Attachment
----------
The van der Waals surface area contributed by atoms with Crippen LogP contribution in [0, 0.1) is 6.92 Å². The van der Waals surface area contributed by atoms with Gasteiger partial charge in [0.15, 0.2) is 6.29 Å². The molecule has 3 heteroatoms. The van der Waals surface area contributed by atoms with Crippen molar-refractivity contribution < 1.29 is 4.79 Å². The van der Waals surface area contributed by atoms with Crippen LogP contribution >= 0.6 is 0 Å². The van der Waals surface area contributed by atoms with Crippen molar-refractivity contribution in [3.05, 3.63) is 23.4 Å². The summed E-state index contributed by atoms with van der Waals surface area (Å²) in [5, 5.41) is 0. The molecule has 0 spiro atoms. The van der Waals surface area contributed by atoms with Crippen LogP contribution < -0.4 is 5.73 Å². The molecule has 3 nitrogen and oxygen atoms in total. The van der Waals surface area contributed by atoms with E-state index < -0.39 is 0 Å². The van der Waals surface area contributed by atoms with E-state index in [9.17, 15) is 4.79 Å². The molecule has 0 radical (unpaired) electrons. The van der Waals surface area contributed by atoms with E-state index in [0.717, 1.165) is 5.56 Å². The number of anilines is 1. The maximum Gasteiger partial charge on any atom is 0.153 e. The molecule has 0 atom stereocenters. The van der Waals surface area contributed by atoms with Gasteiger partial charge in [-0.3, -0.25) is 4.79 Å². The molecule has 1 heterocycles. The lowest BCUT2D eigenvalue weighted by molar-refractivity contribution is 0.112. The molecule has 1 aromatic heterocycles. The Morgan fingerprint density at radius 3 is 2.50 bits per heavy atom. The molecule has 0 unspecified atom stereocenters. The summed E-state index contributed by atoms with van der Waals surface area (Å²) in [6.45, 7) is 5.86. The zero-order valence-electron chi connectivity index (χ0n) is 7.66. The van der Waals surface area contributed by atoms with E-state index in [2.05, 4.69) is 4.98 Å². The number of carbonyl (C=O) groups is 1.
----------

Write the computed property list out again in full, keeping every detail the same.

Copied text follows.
The van der Waals surface area contributed by atoms with Crippen LogP contribution in [0, 0.1) is 6.92 Å². The van der Waals surface area contributed by atoms with Gasteiger partial charge in [0.15, 0.2) is 6.29 Å². The molecule has 3 heteroatoms. The van der Waals surface area contributed by atoms with Crippen molar-refractivity contribution < 1.29 is 4.79 Å². The van der Waals surface area contributed by atoms with Crippen LogP contribution >= 0.6 is 0 Å². The van der Waals surface area contributed by atoms with Crippen molar-refractivity contribution in [3.05, 3.63) is 23.4 Å². The summed E-state index contributed by atoms with van der Waals surface area (Å²) in [5, 5.41) is 0. The molecule has 0 spiro atoms. The van der Waals surface area contributed by atoms with Crippen LogP contribution < -0.4 is 5.73 Å². The molecule has 3 nitrogen and oxygen atoms in total. The van der Waals surface area contributed by atoms with E-state index < -0.39 is 0 Å². The van der Waals surface area contributed by atoms with E-state index in [9.17, 15) is 4.79 Å². The molecule has 0 radical (unpaired) electrons. The van der Waals surface area contributed by atoms with E-state index in [0.717, 1.165) is 5.56 Å². The number of anilines is 1. The maximum Gasteiger partial charge on any atom is 0.153 e. The molecule has 0 atom stereocenters. The van der Waals surface area contributed by atoms with Gasteiger partial charge in [-0.3, -0.25) is 4.79 Å². The molecule has 1 heterocycles. The lowest BCUT2D eigenvalue weighted by molar-refractivity contribution is 0.112. The molecule has 1 aromatic heterocycles. The Morgan fingerprint density at radius 3 is 2.50 bits per heavy atom. The molecule has 0 unspecified atom stereocenters. The summed E-state index contributed by atoms with van der Waals surface area (Å²) in [6.45, 7) is 5.86. The zero-order valence-electron chi connectivity index (χ0n) is 7.66. The van der Waals surface area contributed by atoms with E-state index in [2.05, 4.69) is 4.98 Å². The number of carbonyl (C=O) groups is 1.